It's an innovative public sector approach, but one that provides value for money by simplifying the ICT landscape, reducing data duplication and adopting common business processes. Over the past 12 months, McClintock and his team have built and integrated a benefits platform, case management system, payments system, document management and telephony.
Building a robust and futureproof system that can deliver a high volume of payments (the agency will make more payments in a week than the Scottish Government currently makes in a year) is an exceedingly complex task. McClintock has taken an incremental, agile approach following an extensive discovery exercise that came down in favour of multi-channel rather than the now normal digital first position to ensure benefit recipients can contact the agency by phone, online and in person.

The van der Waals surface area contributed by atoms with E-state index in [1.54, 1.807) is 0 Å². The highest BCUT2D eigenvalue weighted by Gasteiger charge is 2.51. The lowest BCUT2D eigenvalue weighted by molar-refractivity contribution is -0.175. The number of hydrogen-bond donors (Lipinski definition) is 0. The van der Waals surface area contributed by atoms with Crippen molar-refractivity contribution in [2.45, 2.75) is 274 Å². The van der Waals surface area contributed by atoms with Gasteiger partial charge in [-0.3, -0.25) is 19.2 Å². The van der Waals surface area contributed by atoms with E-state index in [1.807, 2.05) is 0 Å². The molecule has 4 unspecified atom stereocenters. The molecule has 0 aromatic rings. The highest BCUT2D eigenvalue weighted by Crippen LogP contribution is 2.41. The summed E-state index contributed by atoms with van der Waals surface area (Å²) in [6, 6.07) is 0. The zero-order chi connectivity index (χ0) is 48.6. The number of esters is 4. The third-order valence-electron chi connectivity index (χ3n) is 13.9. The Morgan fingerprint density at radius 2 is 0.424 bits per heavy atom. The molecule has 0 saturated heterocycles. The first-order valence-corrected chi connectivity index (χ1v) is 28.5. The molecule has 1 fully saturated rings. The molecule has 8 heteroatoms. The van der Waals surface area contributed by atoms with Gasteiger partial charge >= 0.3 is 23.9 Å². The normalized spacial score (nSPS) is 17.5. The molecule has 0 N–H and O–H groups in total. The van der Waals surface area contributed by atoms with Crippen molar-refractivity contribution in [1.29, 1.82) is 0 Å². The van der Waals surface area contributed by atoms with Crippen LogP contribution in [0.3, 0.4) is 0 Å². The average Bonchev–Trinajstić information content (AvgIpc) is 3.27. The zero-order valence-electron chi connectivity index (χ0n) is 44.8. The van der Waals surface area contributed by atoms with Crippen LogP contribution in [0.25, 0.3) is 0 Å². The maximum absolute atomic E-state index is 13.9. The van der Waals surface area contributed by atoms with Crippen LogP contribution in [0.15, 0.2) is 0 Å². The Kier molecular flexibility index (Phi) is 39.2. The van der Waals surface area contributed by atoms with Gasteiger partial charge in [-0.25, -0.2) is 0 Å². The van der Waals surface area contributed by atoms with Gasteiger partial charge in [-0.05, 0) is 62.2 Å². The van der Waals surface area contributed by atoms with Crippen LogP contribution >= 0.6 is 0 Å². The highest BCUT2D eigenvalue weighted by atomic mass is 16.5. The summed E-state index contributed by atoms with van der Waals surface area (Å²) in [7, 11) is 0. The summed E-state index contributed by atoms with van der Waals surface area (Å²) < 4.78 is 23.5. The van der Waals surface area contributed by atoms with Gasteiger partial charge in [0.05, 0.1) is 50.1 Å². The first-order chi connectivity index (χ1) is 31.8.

He has also decided to create an integrated benefit system (a total of 11 initial benefits have been devolved to the agency), capturing information just once but processing it many times. Futureproofing the technology will be achieved through updatable out-of-the-box solutions.
Another innovation is to go cloud-first, using fully automated pay-as-you-use infrastructure as code, and creating a reusable public library of digital assets. It's an approach that has accelerated environment builds, reduced deployment time and resource overheads, and enabled the automation of usage and billing controls.